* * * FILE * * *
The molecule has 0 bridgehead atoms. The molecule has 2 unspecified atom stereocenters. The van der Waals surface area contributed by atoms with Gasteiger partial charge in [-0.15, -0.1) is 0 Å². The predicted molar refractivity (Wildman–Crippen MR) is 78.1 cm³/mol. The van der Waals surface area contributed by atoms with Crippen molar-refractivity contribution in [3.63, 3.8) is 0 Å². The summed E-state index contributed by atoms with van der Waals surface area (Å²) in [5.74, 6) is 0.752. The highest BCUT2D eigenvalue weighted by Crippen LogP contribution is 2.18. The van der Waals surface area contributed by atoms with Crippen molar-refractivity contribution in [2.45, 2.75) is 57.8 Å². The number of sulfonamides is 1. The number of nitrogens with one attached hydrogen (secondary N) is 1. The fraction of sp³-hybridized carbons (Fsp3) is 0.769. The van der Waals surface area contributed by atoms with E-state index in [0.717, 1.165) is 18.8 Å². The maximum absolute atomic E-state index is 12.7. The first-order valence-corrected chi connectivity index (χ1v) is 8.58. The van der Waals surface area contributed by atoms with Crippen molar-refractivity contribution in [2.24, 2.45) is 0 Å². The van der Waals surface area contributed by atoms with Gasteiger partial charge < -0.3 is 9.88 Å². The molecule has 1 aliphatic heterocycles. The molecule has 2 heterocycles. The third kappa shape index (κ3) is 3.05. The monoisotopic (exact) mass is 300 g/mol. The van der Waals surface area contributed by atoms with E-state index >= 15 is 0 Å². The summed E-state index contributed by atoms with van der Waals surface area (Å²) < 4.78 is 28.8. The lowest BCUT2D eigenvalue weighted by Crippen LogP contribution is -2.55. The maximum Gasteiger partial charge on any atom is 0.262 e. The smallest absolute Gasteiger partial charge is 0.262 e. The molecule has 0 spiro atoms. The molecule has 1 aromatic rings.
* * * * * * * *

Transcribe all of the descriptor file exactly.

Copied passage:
The molecule has 0 bridgehead atoms. The molecule has 2 unspecified atom stereocenters. The van der Waals surface area contributed by atoms with Gasteiger partial charge in [-0.15, -0.1) is 0 Å². The predicted molar refractivity (Wildman–Crippen MR) is 78.1 cm³/mol. The van der Waals surface area contributed by atoms with Crippen molar-refractivity contribution in [3.63, 3.8) is 0 Å². The summed E-state index contributed by atoms with van der Waals surface area (Å²) in [5.74, 6) is 0.752. The highest BCUT2D eigenvalue weighted by Crippen LogP contribution is 2.18. The van der Waals surface area contributed by atoms with Crippen molar-refractivity contribution in [2.45, 2.75) is 57.8 Å². The number of sulfonamides is 1. The number of nitrogens with one attached hydrogen (secondary N) is 1. The fraction of sp³-hybridized carbons (Fsp3) is 0.769. The van der Waals surface area contributed by atoms with E-state index in [0.717, 1.165) is 18.8 Å². The maximum absolute atomic E-state index is 12.7. The first-order valence-corrected chi connectivity index (χ1v) is 8.58. The van der Waals surface area contributed by atoms with Crippen molar-refractivity contribution in [2.24, 2.45) is 0 Å². The van der Waals surface area contributed by atoms with Gasteiger partial charge < -0.3 is 9.88 Å². The molecule has 1 aliphatic heterocycles. The molecule has 2 heterocycles. The third kappa shape index (κ3) is 3.05. The monoisotopic (exact) mass is 300 g/mol. The van der Waals surface area contributed by atoms with E-state index >= 15 is 0 Å². The summed E-state index contributed by atoms with van der Waals surface area (Å²) < 4.78 is 28.8. The lowest BCUT2D eigenvalue weighted by Crippen LogP contribution is -2.55. The maximum Gasteiger partial charge on any atom is 0.262 e. The smallest absolute Gasteiger partial charge is 0.262 e. The molecule has 0 spiro atoms. The molecule has 1 aromatic rings.